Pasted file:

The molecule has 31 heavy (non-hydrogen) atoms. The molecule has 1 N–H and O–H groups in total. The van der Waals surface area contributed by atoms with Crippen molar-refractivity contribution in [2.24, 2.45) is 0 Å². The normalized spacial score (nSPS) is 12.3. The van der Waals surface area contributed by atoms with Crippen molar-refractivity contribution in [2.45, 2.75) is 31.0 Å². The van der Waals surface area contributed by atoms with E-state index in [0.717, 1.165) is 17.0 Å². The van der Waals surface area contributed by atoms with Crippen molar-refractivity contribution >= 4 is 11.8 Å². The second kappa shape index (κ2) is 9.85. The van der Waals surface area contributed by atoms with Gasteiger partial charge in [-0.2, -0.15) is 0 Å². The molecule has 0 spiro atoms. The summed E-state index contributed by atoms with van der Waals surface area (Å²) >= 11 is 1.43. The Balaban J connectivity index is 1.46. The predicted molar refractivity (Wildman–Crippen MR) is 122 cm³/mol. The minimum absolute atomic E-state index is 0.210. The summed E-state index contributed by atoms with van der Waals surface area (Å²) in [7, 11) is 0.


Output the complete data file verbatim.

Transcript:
The molecule has 31 heavy (non-hydrogen) atoms. The molecule has 1 N–H and O–H groups in total. The van der Waals surface area contributed by atoms with Crippen molar-refractivity contribution in [2.24, 2.45) is 0 Å². The normalized spacial score (nSPS) is 12.3. The van der Waals surface area contributed by atoms with Crippen molar-refractivity contribution in [2.45, 2.75) is 31.0 Å². The van der Waals surface area contributed by atoms with E-state index in [0.717, 1.165) is 17.0 Å². The van der Waals surface area contributed by atoms with Crippen molar-refractivity contribution >= 4 is 11.8 Å². The second kappa shape index (κ2) is 9.85. The van der Waals surface area contributed by atoms with Gasteiger partial charge in [-0.2, -0.15) is 0 Å². The molecule has 0 spiro atoms. The summed E-state index contributed by atoms with van der Waals surface area (Å²) >= 11 is 1.43. The Balaban J connectivity index is 1.46. The predicted molar refractivity (Wildman–Crippen MR) is 122 cm³/mol. The minimum absolute atomic E-state index is 0.210. The summed E-state index contributed by atoms with van der Waals surface area (Å²) in [7, 11) is 0.